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56 CD19 CAR-T Cells Are Highly Effective in Ibrutinib-Refractory Chronic Lymphocytic Leukemia

CLL: Therapy, excluding Transplantation
Program: Oral and Poster Abstracts
Type: Oral
Session: 642. CLL: Therapy, excluding Transplantation: Ibrutinib Resistance, Transformation, and Cellular Therapy
Saturday, December 3, 2016: 7:45 AM
Room 6AB (San Diego Convention Center)

Cameron J Turtle, MBBS, PhD1,2, Laila-Aicha Hanafi, PhD2*, Daniel Li, PhD3*, Colette Chaney, RN2*, Shelly Heimfeld, PhD2, Stanley R Riddell, MD1,2* and David G Maloney, MD, PhD1,2

1University of Washington, Seattle, WA
2Clinical Research Division, Fred Hutchinson Cancer Research Center, Seattle, WA
3Juno Therapeutics, Seattle, WA


Ibrutinib, a Bruton Tyrosine Kinase (BTK) inhibitor causes partial responses (PR) in a majority of patients (pts) with chronic lymphocytic leukemia (CLL). However, complete responses (CR) are rare and high-risk pts who progress on ibrutinib have short survival. Lymphodepletion chemotherapy followed by infusion of CD19-specific chimeric antigen receptor (CAR)-modified T cells has produced encouraging responses in CLL in phase 1 clinical trials, but the majority of pts in those studies had not previously received or failed ibrutinib.


We treated 18 adults with CLL who had previously received ibrutinib with anti-CD19 CAR-T cells that were manufactured from defined CD4+ and CD8+ T cell subsets obtained by immunomagnetic selection of leukapheresis products, formulated in a final 1:1 ratio of CD8+:CD4+ CAR+ T cells, and infused at 1 of 3 dose levels (2x105, 2x106 or 2x107 CAR-T cells/kg) after lymphodepletion chemotherapy.


Eighteen pts (median age 60; range 40-73) with a median of 5 previous therapies (range 3-9), including 3 pts that failed prior allogeneic stem cell transplant were enrolled and treated on the study. All pts were refractory to or had relapsed after receiving a regimen containing fludarabine and rituximab, and all pts had previously received ibrutinib; 11 were ibrutinib-refractory, 3 were ibrutinib-intolerant, and 4 were refractory to venetoclax. Twelve pts had a complex karyotype and 11 pts had 17p deletion. The median percentage of abnormal B cells in marrow was 77% (range 0.4 Ð 96). All pts had extramedullary disease and 2 had CNS disease. Lymphodepletion chemotherapy consisted of cyclophosphamide (Cy) 30-60 mg/kg x 1 and fludarabine (Flu) 25 mg/m2/day x 3 days (n=15); Flu 25 mg/m2/day x 3 days alone (n=2); and Cy 60 mg/kg alone (n=1). CAR-T cells were manufactured for all pts and 16/18 received CD4+ and CD8+ CAR-T cells in the defined 1:1 ratio. Four pts received 2x105, 13 received 2x106 and 1 received 2x107 CAR-T cells/kg.

Seventeen pts have completed response and toxicity assessment. Analysis of all pts with B cell malignancies treated with Cy/Flu and CAR-T cells on our trial showed that the highest dose level (2x107 CAR-T cells/kg) was too toxic for an initial CAR-T cell infusion, and identified a maximum tolerated first dose of 2x106 CAR-T cells/kg. Cytokine release syndrome (CRS) was graded according to Lee et al (Blood, 2014). After a single cycle of lymphodepletion chemotherapy and CAR-T cell infusion, 8 pts developed grade (gr) 0-1, 5 had gr 2, 3 had gr 3, and 1 had gr 4 CRS. Four pts developed gr ³3 neurotoxicity (NT). No gr 5 events were observed, no pts were intubated, and only 1 pt required pressors. Three pts received tocilizumab and dexamethasone to treat CRS and/or NT. Four pts received a second cycle of lymphodepletion chemotherapy and CAR-T cells at a 10-fold higher dose than the 1st infusion for persistent disease. CRS and NT (gr3) was observed in 3 of 4 pts after the second cycle of therapy.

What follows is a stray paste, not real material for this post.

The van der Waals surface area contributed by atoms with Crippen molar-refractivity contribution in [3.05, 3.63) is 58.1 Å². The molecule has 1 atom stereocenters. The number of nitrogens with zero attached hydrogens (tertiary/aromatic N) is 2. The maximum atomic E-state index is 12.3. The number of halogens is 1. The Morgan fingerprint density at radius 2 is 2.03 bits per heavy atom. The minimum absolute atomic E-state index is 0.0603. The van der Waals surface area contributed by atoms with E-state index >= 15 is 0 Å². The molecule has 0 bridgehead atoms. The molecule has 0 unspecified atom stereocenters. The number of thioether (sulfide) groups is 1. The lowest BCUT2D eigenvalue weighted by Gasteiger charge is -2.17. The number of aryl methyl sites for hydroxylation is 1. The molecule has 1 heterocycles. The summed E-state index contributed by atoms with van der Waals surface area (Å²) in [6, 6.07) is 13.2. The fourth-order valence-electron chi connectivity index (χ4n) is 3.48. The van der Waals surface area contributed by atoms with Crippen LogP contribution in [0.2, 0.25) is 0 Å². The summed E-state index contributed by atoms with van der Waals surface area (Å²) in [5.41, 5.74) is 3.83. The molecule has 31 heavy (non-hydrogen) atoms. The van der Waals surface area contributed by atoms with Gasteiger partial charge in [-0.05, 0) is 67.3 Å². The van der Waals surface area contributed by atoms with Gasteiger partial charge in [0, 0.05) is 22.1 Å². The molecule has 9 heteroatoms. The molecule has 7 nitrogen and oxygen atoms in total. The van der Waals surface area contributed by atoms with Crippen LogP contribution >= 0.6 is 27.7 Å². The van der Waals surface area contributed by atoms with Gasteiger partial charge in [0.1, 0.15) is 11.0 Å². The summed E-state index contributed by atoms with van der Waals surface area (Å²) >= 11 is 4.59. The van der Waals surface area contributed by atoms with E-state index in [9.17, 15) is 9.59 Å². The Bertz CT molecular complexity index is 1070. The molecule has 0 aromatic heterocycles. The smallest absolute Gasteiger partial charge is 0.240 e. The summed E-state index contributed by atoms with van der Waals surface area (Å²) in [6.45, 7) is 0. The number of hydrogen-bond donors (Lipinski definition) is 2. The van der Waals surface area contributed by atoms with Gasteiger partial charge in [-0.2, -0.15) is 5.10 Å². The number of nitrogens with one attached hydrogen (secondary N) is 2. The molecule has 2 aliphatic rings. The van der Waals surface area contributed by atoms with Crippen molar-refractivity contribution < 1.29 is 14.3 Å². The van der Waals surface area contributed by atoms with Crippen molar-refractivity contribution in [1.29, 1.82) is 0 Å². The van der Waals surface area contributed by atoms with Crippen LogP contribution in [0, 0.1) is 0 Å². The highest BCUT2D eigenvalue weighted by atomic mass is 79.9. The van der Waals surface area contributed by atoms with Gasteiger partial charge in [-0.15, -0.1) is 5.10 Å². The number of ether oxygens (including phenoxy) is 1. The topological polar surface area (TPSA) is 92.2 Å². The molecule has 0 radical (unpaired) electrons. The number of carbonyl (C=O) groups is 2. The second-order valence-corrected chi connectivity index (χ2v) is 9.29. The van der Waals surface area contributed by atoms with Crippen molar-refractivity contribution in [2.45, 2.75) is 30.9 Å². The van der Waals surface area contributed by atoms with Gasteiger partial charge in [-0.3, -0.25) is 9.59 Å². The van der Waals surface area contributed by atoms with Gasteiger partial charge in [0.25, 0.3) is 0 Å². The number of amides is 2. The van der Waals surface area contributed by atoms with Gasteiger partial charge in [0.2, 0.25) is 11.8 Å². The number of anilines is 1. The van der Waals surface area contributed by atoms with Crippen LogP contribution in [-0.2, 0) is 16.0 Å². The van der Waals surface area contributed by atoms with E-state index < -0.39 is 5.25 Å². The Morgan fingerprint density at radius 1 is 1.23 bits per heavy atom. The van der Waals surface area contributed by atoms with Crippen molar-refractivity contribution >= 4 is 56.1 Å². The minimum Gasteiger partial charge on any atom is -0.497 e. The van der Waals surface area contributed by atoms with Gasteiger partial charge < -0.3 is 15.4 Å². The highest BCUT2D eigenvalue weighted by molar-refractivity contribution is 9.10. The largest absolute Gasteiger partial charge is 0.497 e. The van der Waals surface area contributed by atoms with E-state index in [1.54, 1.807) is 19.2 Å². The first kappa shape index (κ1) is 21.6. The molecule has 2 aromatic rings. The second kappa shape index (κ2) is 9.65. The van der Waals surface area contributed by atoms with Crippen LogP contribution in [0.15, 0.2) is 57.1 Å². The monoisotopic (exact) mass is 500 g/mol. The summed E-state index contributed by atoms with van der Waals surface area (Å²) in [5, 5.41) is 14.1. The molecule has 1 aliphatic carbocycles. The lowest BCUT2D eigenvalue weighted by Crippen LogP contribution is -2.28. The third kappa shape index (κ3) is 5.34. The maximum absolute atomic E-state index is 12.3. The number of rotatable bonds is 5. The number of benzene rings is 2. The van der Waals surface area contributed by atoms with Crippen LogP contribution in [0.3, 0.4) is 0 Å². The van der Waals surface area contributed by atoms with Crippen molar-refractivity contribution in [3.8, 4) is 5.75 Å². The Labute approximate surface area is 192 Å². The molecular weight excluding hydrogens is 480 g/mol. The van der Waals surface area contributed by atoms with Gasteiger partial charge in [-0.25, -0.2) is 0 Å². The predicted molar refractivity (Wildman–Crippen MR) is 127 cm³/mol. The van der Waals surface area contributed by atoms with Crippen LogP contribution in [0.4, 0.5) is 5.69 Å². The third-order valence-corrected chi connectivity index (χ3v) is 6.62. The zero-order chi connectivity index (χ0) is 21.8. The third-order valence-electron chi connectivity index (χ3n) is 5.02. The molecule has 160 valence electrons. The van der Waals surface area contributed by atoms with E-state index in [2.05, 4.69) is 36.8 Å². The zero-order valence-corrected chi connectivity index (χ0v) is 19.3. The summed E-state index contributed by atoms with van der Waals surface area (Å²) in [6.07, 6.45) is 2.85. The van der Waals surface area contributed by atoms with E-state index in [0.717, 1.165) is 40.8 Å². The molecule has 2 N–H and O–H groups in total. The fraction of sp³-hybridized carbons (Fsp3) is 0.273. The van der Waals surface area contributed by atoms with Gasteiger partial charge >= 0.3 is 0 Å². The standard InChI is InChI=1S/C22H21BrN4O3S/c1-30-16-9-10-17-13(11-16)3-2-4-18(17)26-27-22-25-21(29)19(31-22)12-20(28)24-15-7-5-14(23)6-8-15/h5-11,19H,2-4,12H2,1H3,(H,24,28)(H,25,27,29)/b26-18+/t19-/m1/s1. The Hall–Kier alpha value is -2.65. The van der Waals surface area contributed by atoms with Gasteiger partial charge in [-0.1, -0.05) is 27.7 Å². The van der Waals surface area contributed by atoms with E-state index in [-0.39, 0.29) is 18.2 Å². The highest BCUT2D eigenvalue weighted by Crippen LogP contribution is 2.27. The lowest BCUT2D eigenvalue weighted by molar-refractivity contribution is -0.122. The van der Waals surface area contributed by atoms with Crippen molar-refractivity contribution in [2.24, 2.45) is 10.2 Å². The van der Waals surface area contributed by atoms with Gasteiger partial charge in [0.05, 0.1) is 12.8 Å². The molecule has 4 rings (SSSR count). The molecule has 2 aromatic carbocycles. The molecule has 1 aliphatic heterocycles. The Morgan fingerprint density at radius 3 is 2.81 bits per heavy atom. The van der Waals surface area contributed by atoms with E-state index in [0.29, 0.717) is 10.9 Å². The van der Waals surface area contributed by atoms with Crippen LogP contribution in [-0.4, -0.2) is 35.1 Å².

Restaging was performed 4 weeks after the last CAR-T cell infusion. The ORR was 76% (8 PR and 5 CR). Two of the pts with PR by lymph node size criteria (IWCLL 2008) had negative PET scans after therapy. Among ibrutinib-refractory (n=10) or intolerant pts (n=3), the ORR was 77% (7 PR and 3 CR). In venetoclax refractory pts, 2 of 4 responded (PR). Only 1 of the 3 pts who did not receive Cy/Flu lymphodepletion responded. At day 28, 11 of 13 (85%) pts who received Cy/Flu lymphodepletion and a CAR-T cell infusion at ²2x106 CAR-T cells/kg had complete elimination of marrow disease by flow cytometry; 10/13 (77%) with nodal disease had a PR or CR at restaging, 1 had a mixed response, and 2 had progressive disease (PD).  

No malignant IGH sequences were detected in marrow of 4/4 pts in CR who underwent IGH deep sequencing. Pts with CR had a higher peak percentage of CD8+ (p=0.006), but not CD4+ CAR-T cells in blood. Robust CAR-T cell expansion was seen in some non-responders, which in conjunction with the lower response rate in nodal sites compared to blood, suggests that factors in the malignant lymph node environment may inhibit CAR-T cell activity. No pt in CR has relapsed or died with a median follow-up of 8.4 months. For the 13 pts that received Cy/Flu lymphodepletion and ≤ 2 x 106 CAR-T cells/kg, OS is 100% and PFS is shown in Fig. 1.


CD19 CAR-T cells of defined CD4:CD8 ratio are highly active in CLL and can induce high response rates and durable CRs in poor prognosis pts who have previously failed ibrutinib.


Disclosures: Turtle: Juno Therapeutics: Consultancy, Honoraria, Research Funding; Seattle Genetics: Consultancy, Honoraria. Li: Juno Therapeutics: Employment, Equity Ownership. Riddell: Adaptive Biotechnologies: Consultancy, Honoraria; Cell Medica: Consultancy, Honoraria; Juno Therapeutics: Equity Ownership, Patents & Royalties, Research Funding. Maloney: Juno Therapeutics: Research Funding; Genentech/Roche: Honoraria.

*signifies non-member of ASH